I listened carefully to what the Minister said on leadership groups and the new structure set out in special grant report No. 71, which are different from the grants given in special grant report No. 70. It is not an on-going grant for people who have gone on to an upper pay scale; it enables head teachers to take one-off decisions to appoint teachers to the new position of assistant head teacher. Leadership grants and the post of assistant head teacher raise practical problems in schools, first, because of the relative nature of the assistant head teacher's responsibilities and position, compared with other members of the senior management team, particularly deputy heads. The second reason is much more practical: as the Minister has made clear, the grant gives merely a one-off payment to schools to encourage them to kick start the process of appointing new assistant head teachers.

To return to a point similar to the one that I made in regard to special grant report No. 70, many schools and local authorities may well say, ``It is all very well giving £2,356 to kick start the process of appointing an assistant head, but what happens thereafter?'' The Minister said that it is for head teachers to decide how to spend their budgets, but head teachers' budgets are strapped and they often find it difficult to pay even the staff that they need and want. Many schools have real difficulties with their budgets because money is held back by central Government and local education authorities. Heads will look twice at the issue if they do not know how they will continue to fund the post of assistant head after they have been enabled to kick start it. If the Minister cannot give schools more comfort, she may find that many heads will be wary of taking up the opportunity and that the move towards the appointment of assistant heads may be held back.

There is also the question of how assistant heads will fit in with the overall structure of the senior management team within a school and the responsibilities that they will be expected to take on. The grant will run from now until August 2001. Does the Minister have any expectations of the numbers of assistant heads that could be appointed over that period and in what phases?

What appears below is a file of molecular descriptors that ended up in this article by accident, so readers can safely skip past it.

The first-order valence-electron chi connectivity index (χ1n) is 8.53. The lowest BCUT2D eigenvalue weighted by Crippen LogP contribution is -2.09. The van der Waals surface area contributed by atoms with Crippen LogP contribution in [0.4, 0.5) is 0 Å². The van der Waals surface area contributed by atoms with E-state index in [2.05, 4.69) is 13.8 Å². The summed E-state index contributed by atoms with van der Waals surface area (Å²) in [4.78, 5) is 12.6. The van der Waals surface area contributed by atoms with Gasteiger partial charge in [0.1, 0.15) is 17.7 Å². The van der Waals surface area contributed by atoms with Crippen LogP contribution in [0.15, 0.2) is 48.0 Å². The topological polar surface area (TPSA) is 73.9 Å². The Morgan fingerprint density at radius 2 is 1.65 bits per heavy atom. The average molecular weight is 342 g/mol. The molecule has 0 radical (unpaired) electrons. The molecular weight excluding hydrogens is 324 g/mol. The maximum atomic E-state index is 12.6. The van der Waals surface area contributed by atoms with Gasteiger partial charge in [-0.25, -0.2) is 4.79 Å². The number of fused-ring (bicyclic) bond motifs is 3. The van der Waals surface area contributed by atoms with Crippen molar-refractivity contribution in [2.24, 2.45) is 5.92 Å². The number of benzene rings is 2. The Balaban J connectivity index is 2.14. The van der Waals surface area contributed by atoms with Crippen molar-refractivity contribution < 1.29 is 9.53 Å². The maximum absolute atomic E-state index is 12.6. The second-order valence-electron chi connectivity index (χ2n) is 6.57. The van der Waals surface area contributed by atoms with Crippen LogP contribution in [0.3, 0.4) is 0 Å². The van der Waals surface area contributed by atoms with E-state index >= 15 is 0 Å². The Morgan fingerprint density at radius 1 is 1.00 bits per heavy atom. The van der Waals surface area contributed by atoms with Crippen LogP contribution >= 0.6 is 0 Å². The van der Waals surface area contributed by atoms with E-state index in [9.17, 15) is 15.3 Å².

The Minister must respond to several practical questions if schools are to know confidently where they stand in relation to payments to teachers. As I have said, the Opposition feel that the scheme is cumbersome, bureaucratic, imposes a heavy administrative cost and, in terms of the payments that will be made this year, is less about performance-related pay than about getting some teachers onto a different pay scale. That is not simply my judgment but that of Professor Richardson, who did work for the London School of Economics and for the National Union of Teachers on that issue. Certainly in the initial phases, and potentially thereafter, it is not a performance-related pay scheme as most people would understand that; it does not allow for the payment of extra sums and rewards to teachers, or measurement of their performance against objectives that have been set.

The scheme is bureaucratic and the Government have got into difficulties with it. We would not have had to meet in Committee if the Government had not bypassed Parliament and had a High Court judgment against them. If the Government had taken the process through properly in the first place, teachers could have received their extra pay from September rather than having to wait to put the measure put through on the basis of applicants. Local authorities will be given money before they know how many teachers in their area will receive payments, and so will then have to pay the Government back. That is extra administration caused by the Government choosing to bypass Parliament and proper consultation, and to impose their decision on teachers and others. They should have discussed and consulted properly on the scheme to enable teachers to be rewarded, and should have ensured that it was right. Instead, we have an over-bureaucratic and cumbersome scheme.

10.19 am